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Upset over U.S. fiscal crisis, China urges a ‘de-Americanized world’

Los Angeles Times

WASHINGTON: Upset that the fiscal stalemate in Washington is threatening the global economy, China called for the U.S. dollar to be replaced as the international reserve currency as well as for broader steps to create a “de-Americanized world.”

China also called for an end to the “pernicious impasse” in the U.S. over the raising the debt limit and ending the partial government shutdown, saying the world needed another reserve currency so nations could protect themselves “from the spillover of the intensifying domestic political turmoil in the United States.”

Most countries hold their foreign exchange reserves in U.S. dollars because the currency is viewed as the world’s most stable. China is the largest foreign holder of U.S. debt, with about $1.3 trillion in Treasury bonds, and is concerned about the impact of a U.S. failure to raise the debt limit on those holdings.

With Washington politicians still far from a deal as the Thursday deadline for raising the $16.7 trillion debt limit looms, China’s official state-run news agency published a sharply worded editorial Sunday criticizing U.S. leadership.

“As U.S. politicians of both political parties are still shuffling back and forth between the White House and the Capitol Hill without striking a viable deal to bring normality to the body politic they brag about, it is perhaps a good time for the befuddled world to start considering building a de-Americanized world,” the Xinhua news agency said in an English-language commentary.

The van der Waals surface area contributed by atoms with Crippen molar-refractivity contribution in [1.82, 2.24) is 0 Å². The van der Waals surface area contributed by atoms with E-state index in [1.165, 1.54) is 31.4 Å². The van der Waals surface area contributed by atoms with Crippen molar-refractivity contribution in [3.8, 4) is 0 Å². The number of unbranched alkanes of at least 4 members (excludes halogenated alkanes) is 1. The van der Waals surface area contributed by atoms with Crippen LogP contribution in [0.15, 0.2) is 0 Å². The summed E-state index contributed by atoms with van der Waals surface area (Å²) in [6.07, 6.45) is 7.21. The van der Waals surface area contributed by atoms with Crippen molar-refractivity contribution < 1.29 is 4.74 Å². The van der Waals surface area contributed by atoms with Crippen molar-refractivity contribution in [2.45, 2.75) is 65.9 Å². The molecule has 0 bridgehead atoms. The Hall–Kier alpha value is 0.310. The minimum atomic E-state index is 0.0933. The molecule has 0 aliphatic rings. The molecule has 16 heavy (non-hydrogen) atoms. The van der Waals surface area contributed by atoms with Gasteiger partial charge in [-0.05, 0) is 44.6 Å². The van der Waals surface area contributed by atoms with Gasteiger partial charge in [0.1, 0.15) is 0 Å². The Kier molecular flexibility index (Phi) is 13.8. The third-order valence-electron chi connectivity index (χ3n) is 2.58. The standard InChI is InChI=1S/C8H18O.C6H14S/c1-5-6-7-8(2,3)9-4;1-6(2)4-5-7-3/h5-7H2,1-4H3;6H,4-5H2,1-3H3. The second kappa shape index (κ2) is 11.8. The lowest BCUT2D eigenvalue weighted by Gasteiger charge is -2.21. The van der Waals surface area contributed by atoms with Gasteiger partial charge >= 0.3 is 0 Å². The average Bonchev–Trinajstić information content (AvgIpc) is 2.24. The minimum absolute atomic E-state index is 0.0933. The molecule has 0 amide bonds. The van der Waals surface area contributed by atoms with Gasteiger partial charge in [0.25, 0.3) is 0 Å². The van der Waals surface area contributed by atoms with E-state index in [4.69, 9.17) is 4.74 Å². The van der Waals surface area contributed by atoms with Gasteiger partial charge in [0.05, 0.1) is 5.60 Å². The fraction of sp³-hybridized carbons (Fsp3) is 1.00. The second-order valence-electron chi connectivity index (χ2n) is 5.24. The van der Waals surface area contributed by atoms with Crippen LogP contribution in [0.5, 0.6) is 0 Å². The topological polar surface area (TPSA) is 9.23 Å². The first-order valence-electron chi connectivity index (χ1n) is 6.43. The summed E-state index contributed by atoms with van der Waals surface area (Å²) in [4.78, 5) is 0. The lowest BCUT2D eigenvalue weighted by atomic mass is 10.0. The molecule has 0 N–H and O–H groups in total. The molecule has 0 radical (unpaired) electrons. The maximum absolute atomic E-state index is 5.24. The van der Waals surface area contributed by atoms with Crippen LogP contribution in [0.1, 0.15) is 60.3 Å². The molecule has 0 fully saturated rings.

China’s concerns echo those of economic officials around the world about the effects of a failure to raise the U.S. debt limit, which could trigger the federal government’s first-ever widespread default.

Banks plan for default

Christine Lagarde, head of the International Monetary Fund, told NBC’s Meet the Press on Sunday that global finance ministers are worried the uncertainty surrounding a U.S. default “would mean massive disruption the world over, and we would be at risk of tipping yet again into a recession.”

Central banks have begun making contingency plans on how they would keep financial markets working if the U.S. defaults on its debt.

Policymakers discussed possible responses when they met at the International Monetary Fund’s annual meetings in Washington over the weekend, said officials who spoke on condition of anonymity because the talks were confidential. The discussions continued as policymakers headed home.

“Because in the past it’s always been sorted out is absolutely not a reason to fail to do the contingency planning,” Jon Cunliffe, who joins the Bank of England as deputy governor for financial stability next month, told lawmakers. “I would expect the Bank of England to be planning for it. I’d expect private-sector actors to be doing that, and in other countries as well.”

The initial response from the world’s central banks would likely echo their actions after the collapse of Lehman Brothers Holdings Inc. in 2008. The $12 trillion of outstanding U.S. government debt is 23 times the $517 billion Lehman owed when it filed for bankruptcy.

Global financial policymakers maintain that a default is unlikely.

“It’s unthinkable that an agreement won’t be found,” European Central Bank President Mario Draghi told reporters in Washington. Japanese Finance Minister Taro Aso told Bloomberg Television’s Sara Eisen that “there’s no other way than for the U.S. government itself and the U.S. Congress to sort it out.”

Bloomberg News contributed to this report.




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